Next up: Budapest
We had only one day to soak up this vast and beautiful city. Our first stop was the historic Castle Hill, which has soaring views of the Danube and the bustling city of Pest, one part of the "twin cities," Buda and Pest. After drinking in some of the old city's colorful past, we made our way downhill toward the river. On our walk, we navigated a maze of ancient apartment buildings, hotels, bistros and coffee shops. But we had our sights set on the Central Market Hall.
The historic Chain Bridge, completed in 1849, is said to be the first permanent span connecting Buda and Pest. It was destroyed nearly 100 years later, near the end of World War II, but was rebuilt and remains a vital and picturesque part of the city. After a walk through the pedestrian malls on the other side of the river, we found our way to the indoor Central Market. This isn't your Mall of America, but you can't buy fresh fruit, sausages and palinka at MOA. It's a tourist attraction, for sure, but there are plenty of locals buying fresh meats, bread and cheese for their evening meal.
After walking for most of the day, we headed for one of Budapest's signature indulgences, a hot mineral water bath. We steered clear of the baths located near the city center and in its dozens of international hotels. We opted, instead, for the Széchenyi thermal baths (a six- or seven-stop metro ride away).
The place is far from fancy. Plaster is peeling off some of the walls and ceilings. The changing areas are dingy, the locker rooms are overused and under-cleaned. But warm water is the cure for what ails you.
We spent two hours soaking in the 100-degree water in one of three outdoor pools. During that time, young travelers chatted excitedly, barrel-chested old men played chess on tables set along the pool's edge, and young lovers clung to each other, oblivious to all around them. Fog rose off the surface in the cool evening air, blanketing us in moisture and offering a thin cloak of privacy amid the hundreds of bathers.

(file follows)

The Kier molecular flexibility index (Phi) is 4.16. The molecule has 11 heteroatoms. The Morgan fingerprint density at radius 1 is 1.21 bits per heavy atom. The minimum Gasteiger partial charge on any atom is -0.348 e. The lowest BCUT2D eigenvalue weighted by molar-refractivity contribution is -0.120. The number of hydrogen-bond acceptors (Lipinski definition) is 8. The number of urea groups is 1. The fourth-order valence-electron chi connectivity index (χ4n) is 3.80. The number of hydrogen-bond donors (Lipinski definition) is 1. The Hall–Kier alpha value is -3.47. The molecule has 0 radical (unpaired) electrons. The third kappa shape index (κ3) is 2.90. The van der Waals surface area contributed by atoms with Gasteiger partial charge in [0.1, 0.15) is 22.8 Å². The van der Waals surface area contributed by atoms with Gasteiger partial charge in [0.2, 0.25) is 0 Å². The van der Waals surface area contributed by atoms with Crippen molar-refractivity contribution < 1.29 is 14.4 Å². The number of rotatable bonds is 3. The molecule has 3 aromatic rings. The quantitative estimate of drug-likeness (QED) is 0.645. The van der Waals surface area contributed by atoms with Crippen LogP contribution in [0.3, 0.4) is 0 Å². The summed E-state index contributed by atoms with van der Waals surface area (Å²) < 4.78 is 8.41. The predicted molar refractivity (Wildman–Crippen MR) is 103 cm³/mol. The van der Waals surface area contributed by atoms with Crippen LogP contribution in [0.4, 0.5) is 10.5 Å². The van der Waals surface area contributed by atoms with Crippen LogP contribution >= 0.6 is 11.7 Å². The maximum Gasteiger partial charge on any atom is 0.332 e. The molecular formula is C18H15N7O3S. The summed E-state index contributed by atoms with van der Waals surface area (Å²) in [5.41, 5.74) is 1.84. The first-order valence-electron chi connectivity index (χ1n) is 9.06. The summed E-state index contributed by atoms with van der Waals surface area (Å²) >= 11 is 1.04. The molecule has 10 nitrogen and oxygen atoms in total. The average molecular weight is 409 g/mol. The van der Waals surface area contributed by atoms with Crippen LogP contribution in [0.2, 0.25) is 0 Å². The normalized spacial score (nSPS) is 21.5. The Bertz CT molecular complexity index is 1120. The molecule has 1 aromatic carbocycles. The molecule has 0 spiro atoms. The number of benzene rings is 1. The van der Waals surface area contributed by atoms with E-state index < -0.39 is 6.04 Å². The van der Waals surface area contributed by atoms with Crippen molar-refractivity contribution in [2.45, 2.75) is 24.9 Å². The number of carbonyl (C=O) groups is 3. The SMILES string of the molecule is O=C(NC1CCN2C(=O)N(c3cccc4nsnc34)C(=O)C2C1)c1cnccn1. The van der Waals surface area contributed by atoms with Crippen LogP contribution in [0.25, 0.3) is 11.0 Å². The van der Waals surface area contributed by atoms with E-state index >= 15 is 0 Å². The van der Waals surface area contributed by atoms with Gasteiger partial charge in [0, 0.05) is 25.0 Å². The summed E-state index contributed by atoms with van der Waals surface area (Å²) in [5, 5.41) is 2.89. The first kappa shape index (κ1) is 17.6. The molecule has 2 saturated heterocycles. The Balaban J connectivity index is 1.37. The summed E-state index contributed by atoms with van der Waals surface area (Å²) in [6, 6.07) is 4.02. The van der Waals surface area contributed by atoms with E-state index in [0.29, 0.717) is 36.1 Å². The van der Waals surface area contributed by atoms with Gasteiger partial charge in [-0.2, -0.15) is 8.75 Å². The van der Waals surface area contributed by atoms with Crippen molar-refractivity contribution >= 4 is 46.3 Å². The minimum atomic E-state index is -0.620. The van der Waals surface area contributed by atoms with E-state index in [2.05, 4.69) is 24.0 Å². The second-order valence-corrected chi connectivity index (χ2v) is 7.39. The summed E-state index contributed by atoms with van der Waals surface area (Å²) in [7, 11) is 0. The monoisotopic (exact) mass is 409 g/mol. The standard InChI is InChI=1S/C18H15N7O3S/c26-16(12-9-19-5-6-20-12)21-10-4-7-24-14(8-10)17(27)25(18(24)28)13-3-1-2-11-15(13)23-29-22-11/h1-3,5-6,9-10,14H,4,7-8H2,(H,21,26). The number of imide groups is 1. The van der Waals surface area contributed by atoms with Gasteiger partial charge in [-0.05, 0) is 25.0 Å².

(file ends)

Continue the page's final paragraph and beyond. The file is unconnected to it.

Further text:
A few days later, we headed back to our Bulgarian home, having learned a few Balkan road-trip basics along the way. To wit: There are no fast-food billboards, and hence no fast-food restaurants (this is good news). There are precious few gas stations until you hit a major highway or city (plan accordingly). People drive fast here. Really fast. In spots the speed limit is about 80 miles per hour, but we were getting passed by cars going 30 mph faster than that. Speed limits are rarely posted (or obeyed). In many countries, you must purchase a "vignette," a small sticker that indicates you've paid the toll for driving on their improved highway systems. And there are few public restrooms. Even when you do find one, be prepared to shell out.
You might not be lucky enough to land a peck of pickled peppers, but if you have a few extra euros there's no telling what you might gain on a road trip through the Balkans.
Mark Wollemann, on leave from the Star Tribune, teaches at the American University of Bulgaria, in Blagoevgrad.